The goal of the Snohomish Health District Tuberculosis Control Program is to stop the spread of tuberculosis (TB). We help providers understand TB testing and treatment guidelines. To report a suspected case of tuberculosis, contact our TB Control Program immediately.
TB Control Program
We partner with other healthcare agencies and providers in Snohomish County to:
- Investigate all reports of suspected TB
- Make sure that patients with active TB are isolated, treated, and cured
- Observe patients with active TB taking their daily medications (directly observed therapy or DOT)
- Screen all new refugees for TB and provide treatment for those infected
- Screen people who are exposed to patients with active TB, as well as make sure they get tested and treated as needed
- Screen immigrants at risk for TB to make sure they don't have active TB and provide treatment as needed
- Provide TB education to community members and healthcare workers
- Provide medical consultations about TB to providers
TB reporting requirements
Physicians are required by Washington State law to report suspected cases of active TB to their county health department immediately. Do not wait for culture confirmation, as that may take up to 2 months. Delayed reporting may contribute to worsening disease and increased transmission of TB infection among those in close contact with the active patient.
When you refer a patient who is exhibiting symptoms of tuberculosis to the Snohomish Health District, please call to make an appointment.
You do not need to refer a case of extrapulmonary TB for treatment; you only need to report it. Status reports on each patient with extrapulmonary TB are requested to be furnished to the TB Control Program every other month.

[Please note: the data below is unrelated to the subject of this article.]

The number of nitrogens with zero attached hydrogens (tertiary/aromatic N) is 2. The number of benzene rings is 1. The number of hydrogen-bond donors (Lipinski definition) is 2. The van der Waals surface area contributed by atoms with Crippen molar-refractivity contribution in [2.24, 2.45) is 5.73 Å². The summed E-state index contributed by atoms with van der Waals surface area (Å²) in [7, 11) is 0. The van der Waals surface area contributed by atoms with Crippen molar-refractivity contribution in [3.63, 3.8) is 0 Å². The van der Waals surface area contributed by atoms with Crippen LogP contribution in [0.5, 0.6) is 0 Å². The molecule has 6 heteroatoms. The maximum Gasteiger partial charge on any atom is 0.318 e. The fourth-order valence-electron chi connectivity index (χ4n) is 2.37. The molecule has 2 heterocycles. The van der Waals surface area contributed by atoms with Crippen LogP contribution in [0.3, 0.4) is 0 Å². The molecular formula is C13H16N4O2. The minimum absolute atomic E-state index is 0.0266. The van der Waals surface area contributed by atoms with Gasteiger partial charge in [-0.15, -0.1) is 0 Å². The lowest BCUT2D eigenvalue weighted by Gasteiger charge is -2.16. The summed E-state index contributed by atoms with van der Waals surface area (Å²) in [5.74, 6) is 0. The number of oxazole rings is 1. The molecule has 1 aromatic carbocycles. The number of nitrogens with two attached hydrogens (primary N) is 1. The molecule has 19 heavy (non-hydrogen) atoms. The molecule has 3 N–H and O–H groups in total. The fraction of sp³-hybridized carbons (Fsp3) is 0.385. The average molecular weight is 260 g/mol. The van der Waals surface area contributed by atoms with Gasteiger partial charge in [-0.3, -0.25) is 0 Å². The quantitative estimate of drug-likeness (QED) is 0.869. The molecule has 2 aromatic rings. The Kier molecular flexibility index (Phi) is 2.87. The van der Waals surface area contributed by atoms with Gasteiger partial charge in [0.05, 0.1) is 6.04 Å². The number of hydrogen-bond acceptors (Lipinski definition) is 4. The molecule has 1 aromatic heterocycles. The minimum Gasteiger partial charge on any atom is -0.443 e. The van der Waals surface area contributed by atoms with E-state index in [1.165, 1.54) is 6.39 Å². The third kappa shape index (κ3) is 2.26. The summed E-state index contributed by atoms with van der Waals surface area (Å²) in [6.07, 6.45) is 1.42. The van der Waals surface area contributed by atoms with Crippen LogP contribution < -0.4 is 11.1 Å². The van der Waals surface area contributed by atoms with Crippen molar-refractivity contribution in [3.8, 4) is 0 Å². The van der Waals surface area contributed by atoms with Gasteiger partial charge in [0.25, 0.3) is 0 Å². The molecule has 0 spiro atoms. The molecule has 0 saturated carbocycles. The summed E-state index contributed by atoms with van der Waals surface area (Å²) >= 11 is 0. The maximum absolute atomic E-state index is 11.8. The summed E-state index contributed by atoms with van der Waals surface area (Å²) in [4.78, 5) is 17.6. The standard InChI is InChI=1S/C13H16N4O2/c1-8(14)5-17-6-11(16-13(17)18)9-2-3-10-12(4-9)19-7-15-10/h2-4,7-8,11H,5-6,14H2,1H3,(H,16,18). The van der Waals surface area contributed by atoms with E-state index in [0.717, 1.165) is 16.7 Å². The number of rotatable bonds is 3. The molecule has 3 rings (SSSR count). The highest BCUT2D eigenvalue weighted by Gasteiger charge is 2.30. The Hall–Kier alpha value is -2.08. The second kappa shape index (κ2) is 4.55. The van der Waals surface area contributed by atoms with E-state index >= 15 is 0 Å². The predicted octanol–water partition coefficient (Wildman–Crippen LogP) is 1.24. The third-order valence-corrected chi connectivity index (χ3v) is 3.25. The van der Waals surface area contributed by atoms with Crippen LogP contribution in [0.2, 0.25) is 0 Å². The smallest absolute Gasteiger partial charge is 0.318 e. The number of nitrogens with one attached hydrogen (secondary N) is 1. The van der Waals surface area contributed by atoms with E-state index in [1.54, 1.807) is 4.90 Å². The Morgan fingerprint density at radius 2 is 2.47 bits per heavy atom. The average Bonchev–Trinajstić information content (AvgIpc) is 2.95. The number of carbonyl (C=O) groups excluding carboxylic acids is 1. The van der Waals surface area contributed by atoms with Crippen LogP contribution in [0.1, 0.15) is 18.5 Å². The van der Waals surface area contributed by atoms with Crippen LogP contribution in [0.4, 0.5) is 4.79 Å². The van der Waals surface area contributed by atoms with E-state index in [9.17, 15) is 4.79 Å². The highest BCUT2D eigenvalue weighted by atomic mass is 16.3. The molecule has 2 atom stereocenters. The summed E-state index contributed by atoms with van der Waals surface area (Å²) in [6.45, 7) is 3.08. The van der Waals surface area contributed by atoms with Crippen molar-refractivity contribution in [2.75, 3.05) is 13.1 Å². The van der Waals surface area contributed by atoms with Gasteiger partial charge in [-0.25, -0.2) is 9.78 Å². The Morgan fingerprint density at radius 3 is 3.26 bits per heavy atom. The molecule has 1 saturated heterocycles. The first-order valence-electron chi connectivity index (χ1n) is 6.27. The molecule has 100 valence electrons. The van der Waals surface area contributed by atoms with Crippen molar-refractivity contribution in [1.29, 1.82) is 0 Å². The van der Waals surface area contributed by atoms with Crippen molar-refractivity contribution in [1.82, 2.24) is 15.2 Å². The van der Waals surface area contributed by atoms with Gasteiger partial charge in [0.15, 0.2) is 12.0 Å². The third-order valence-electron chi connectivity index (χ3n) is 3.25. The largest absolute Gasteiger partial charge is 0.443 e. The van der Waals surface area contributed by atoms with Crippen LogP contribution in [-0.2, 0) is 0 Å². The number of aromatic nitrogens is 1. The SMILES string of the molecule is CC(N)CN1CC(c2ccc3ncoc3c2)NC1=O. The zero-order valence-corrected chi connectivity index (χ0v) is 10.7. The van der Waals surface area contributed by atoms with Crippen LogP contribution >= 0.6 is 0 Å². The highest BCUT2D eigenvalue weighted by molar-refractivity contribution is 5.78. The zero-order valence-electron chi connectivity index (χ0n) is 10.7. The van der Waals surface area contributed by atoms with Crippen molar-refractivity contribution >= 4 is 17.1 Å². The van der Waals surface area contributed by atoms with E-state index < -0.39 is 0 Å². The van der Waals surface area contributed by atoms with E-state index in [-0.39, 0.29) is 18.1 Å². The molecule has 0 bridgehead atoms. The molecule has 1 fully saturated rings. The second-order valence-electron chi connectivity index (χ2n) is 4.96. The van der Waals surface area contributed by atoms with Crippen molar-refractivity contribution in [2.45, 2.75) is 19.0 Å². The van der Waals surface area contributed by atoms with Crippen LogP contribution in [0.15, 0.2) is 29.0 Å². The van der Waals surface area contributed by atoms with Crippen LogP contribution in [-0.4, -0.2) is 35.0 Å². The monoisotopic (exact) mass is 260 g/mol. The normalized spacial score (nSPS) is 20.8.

Positive skin test results do not need to be reported, though they may be referred for further evaluation if the chest X-ray is abnormal.
TB skin test interpretation class
The Snohomish Health District’s Introduction to Placing and Interpreting TB Skin Tests is a free workshop for healthcare workers. It focuses on preventing the spread of TB in Snohomish County by teaching healthcare workers how to place and interpret a TB skin test. The class includes:
- PowerPoint presentation
- Reference materials
- Hands-on administration and reading of the TB skin test
TB skin test class schedule
We offer two types of TB classes: TB skin test (TST) workshop for Medical Assistants (MA) and Extended TST Workshop/TB 101 for Nurses. All classes will take place from 9 a.m.–12 noon. To register for one of the workshops below, or to schedule an on-site training for groups of 10 or more; call 425.339.5225.
The class below will be held at Snohomish Health District. Everett location.
- October 26: open to Medical Assistants and Nurses (Auditorium)
Positive TB tests in employees
If an individual employer requires annual chest X-rays for employees who have a positive TB test, it is per the organization’s policy and not a public health requirement.
If an employee has a positive TB test and negative follow-up chest X-ray, they need an annual evaluation for active TB symptoms. A questionnaire filled out by the employee is the only requirement for this follow-up. If symptoms are not present, the employee is cleared for work until the next evaluation period. If symptoms are exhibited or reported, a repeat chest X-ray is required and further medical evaluation is needed.
Who has TB in Snohomish County?
The people most at risk for TB in Snohomish County are people who:
- Were born in or travel to areas of the world where TB is common, including Central and South America, Eastern Europe, Africa, and Asia (except Japan)
- Live or work in crowded areas, such as homeless shelters, nursing homes, treatment centers, or jails
- Work in health care
- Live with someone with active TB
For more information on TB, visit our Tuberculosis page.